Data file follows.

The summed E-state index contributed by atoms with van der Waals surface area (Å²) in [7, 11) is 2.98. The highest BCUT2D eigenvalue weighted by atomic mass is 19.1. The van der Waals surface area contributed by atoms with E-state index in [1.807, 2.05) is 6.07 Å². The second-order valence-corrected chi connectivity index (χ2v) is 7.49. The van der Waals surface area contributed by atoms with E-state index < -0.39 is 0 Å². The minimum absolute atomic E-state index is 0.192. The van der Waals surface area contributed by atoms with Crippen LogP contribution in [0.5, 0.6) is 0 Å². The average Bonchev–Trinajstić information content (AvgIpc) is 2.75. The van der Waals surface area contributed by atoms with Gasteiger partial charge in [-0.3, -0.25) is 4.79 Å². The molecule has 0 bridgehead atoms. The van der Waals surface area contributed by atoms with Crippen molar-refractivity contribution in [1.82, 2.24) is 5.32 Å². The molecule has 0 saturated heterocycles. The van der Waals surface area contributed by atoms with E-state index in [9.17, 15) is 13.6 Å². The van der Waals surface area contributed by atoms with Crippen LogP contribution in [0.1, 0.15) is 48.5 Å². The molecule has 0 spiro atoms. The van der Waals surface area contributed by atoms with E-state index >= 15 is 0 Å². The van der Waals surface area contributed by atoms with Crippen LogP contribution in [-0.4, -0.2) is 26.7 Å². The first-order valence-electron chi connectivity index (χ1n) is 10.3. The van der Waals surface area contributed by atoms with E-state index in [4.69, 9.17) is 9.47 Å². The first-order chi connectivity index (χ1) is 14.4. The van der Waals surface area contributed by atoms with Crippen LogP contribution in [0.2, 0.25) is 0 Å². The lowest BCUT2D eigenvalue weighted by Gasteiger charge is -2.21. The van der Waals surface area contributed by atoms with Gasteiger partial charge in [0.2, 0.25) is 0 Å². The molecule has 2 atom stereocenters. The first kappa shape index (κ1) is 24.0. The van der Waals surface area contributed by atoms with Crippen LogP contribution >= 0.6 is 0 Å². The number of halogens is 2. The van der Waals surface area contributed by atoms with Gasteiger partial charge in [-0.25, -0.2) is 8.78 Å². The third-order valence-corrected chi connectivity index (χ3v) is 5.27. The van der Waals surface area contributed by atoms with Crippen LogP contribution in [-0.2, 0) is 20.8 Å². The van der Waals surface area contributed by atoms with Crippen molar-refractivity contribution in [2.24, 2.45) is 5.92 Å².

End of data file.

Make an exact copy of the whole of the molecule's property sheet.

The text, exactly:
The summed E-state index contributed by atoms with van der Waals surface area (Å²) in [7, 11) is 2.98. The highest BCUT2D eigenvalue weighted by atomic mass is 19.1. The van der Waals surface area contributed by atoms with E-state index in [1.807, 2.05) is 6.07 Å². The second-order valence-corrected chi connectivity index (χ2v) is 7.49. The van der Waals surface area contributed by atoms with E-state index < -0.39 is 0 Å². The minimum absolute atomic E-state index is 0.192. The van der Waals surface area contributed by atoms with Crippen LogP contribution in [0.5, 0.6) is 0 Å². The average Bonchev–Trinajstić information content (AvgIpc) is 2.75. The van der Waals surface area contributed by atoms with Gasteiger partial charge in [-0.3, -0.25) is 4.79 Å². The molecule has 0 bridgehead atoms. The van der Waals surface area contributed by atoms with Crippen molar-refractivity contribution in [1.82, 2.24) is 5.32 Å². The molecule has 0 saturated heterocycles. The van der Waals surface area contributed by atoms with E-state index in [9.17, 15) is 13.6 Å². The van der Waals surface area contributed by atoms with Crippen LogP contribution in [0.1, 0.15) is 48.5 Å². The molecule has 0 spiro atoms. The van der Waals surface area contributed by atoms with E-state index >= 15 is 0 Å². The van der Waals surface area contributed by atoms with Crippen LogP contribution in [-0.4, -0.2) is 26.7 Å². The first-order valence-electron chi connectivity index (χ1n) is 10.3. The van der Waals surface area contributed by atoms with E-state index in [4.69, 9.17) is 9.47 Å². The first-order chi connectivity index (χ1) is 14.4. The van der Waals surface area contributed by atoms with Crippen LogP contribution in [0.2, 0.25) is 0 Å². The lowest BCUT2D eigenvalue weighted by Gasteiger charge is -2.21. The van der Waals surface area contributed by atoms with Gasteiger partial charge in [0.2, 0.25) is 0 Å². The molecule has 2 atom stereocenters. The first kappa shape index (κ1) is 24.0. The van der Waals surface area contributed by atoms with Crippen LogP contribution >= 0.6 is 0 Å². The number of halogens is 2. The van der Waals surface area contributed by atoms with Gasteiger partial charge in [-0.25, -0.2) is 8.78 Å². The third-order valence-corrected chi connectivity index (χ3v) is 5.27. The van der Waals surface area contributed by atoms with Crippen LogP contribution in [-0.2, 0) is 20.8 Å². The van der Waals surface area contributed by atoms with Crippen molar-refractivity contribution in [2.24, 2.45) is 5.92 Å².